The first draft of the new constitution was written (or more accurately, apparently drawn from the constitution of a similar organisation) by a long-time board member. On reading this document Brook called to tell me he thought it was unsuitable and asked that I prepare a revised version.

One significant change that I inserted – strongly supported by Brook – was for direct membership to replace the existing option for a group of councils to form an intermediary organisation and join ASCA collectively. It is a matter of public record that one of the long-time directors was running such a group. In the end, there was no change to the constitution during my time at ASCA.

By far my biggest challenge was the upcoming ASCA annual conference. The profit from the event in 2017, along with a much smaller flow of member fees, formed a critical element in the budget on the basis of which the decision to hire a professional CEO had been made. Another profitable event in 2018 was essential for ASCA to maintain its growth strategy, including the role of CEO.

At the initial interview in Canberra I had inquired about the conference. Given that I’d previously owned and co-managed a conference production company I was naturally keen to know about the plans ASCA had for 2018. I was assured that everything was in hand. Suffice to say I soon discovered this was not the case.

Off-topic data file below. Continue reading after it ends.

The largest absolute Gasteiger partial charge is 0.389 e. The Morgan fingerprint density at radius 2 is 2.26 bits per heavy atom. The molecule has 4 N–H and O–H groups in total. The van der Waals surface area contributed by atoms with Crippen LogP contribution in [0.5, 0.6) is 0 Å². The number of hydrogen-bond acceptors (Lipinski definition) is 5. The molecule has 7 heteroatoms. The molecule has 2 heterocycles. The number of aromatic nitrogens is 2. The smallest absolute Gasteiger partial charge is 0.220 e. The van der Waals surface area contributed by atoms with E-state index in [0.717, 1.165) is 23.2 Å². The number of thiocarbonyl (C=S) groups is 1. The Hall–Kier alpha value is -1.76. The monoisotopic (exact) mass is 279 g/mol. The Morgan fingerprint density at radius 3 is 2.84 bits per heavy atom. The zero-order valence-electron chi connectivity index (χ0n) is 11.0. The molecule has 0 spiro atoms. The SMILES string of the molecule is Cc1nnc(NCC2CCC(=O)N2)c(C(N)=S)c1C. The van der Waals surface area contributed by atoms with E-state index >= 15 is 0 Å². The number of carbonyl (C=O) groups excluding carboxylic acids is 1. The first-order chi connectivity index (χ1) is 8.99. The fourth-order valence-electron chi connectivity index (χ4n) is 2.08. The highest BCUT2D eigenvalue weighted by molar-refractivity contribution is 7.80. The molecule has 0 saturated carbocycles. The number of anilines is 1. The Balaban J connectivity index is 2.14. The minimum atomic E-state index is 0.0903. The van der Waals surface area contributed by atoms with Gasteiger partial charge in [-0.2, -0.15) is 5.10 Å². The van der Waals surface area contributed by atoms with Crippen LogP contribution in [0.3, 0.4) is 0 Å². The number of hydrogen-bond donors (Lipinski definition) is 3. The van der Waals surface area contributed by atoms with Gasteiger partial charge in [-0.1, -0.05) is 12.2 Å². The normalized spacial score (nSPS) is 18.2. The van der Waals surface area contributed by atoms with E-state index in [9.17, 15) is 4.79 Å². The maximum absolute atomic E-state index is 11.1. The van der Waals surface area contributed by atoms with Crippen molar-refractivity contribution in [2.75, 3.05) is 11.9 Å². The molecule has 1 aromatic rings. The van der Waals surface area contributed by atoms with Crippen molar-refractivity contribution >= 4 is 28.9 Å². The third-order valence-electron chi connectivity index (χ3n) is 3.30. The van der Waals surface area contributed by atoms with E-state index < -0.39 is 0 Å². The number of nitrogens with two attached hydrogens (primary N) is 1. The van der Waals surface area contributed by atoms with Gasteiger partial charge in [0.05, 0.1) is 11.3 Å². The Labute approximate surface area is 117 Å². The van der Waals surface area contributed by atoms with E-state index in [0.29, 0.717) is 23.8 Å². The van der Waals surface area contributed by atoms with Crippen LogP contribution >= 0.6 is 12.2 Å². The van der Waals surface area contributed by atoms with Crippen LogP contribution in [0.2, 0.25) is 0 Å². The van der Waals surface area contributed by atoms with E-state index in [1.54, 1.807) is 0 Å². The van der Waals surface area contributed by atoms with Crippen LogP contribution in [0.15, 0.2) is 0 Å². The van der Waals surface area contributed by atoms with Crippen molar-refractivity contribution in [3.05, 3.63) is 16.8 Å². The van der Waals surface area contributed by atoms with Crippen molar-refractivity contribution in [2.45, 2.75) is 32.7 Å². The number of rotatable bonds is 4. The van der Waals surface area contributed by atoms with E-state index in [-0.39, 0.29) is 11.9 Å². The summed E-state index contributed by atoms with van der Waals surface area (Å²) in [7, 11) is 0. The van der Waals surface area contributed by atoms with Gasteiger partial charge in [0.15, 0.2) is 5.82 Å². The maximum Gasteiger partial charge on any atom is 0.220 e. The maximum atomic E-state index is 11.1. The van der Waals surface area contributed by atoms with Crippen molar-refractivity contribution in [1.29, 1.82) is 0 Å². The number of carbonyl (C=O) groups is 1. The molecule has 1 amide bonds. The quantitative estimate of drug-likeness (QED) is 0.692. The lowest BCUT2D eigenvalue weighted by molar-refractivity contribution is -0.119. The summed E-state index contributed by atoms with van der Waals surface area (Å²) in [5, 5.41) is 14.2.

In week three the previous conference organising company told me they weren’t available to manage the 2018 event. I hurriedly secured a replacement organiser and focussed most of my attention on the conference – securing a significant financial sponsorship from the Victorian Government and lining up a selection of high profile speakers.

The conference apparently went well, at least from an operational point of view. We’ll have to wait to see the latest annual report to gauge how it went financially.

Since my departure, ASCA has returned to its previous formula of volunteer board management with part-time contractor support.

As is a matter of public record, one director resigned from the board shortly after my departure and was duly appointed ASCA’s primary contractor (the remaining Sunshine Coast staff were let go). I have been informed that this person, too, has now left the organisation.

The following is from an agreed statement that formed part of the terms of my negotiated departure. “After careful consideration and deliberation, the ASCA Board decided that the chief executive officer position was no longer required. Mr Laurie Patton, former inaugural chief executive officer left ASCA on this basis and in his departure message to our members stated, I learned a great deal during my time at ASCA and look forward to continuing to work with its members and stakeholders on the promotion of smart cities policies”.

ASCA has around 150 of the 500 or so local councils as its members now, so it has considerable scope to grow. I wish its members well in their endeavours to build smart communities.

However, ASCA will undoubtedly have stiff competition from the better resourced and well-connected Smart Cities Council, and a few other fringe groups now playing in this exciting field.

(Laurie Patton was CEO / Executive Director of Internet Australia – the NFP peak body representing the interests of Internet users – from 2014-2017. During this time he took IA from being virtually unknown to become a widely respected and acknowledged industry association. Laurie subsequently spent a disappointing six months as ASCA’s inaugural CEO, with a similar ambition.)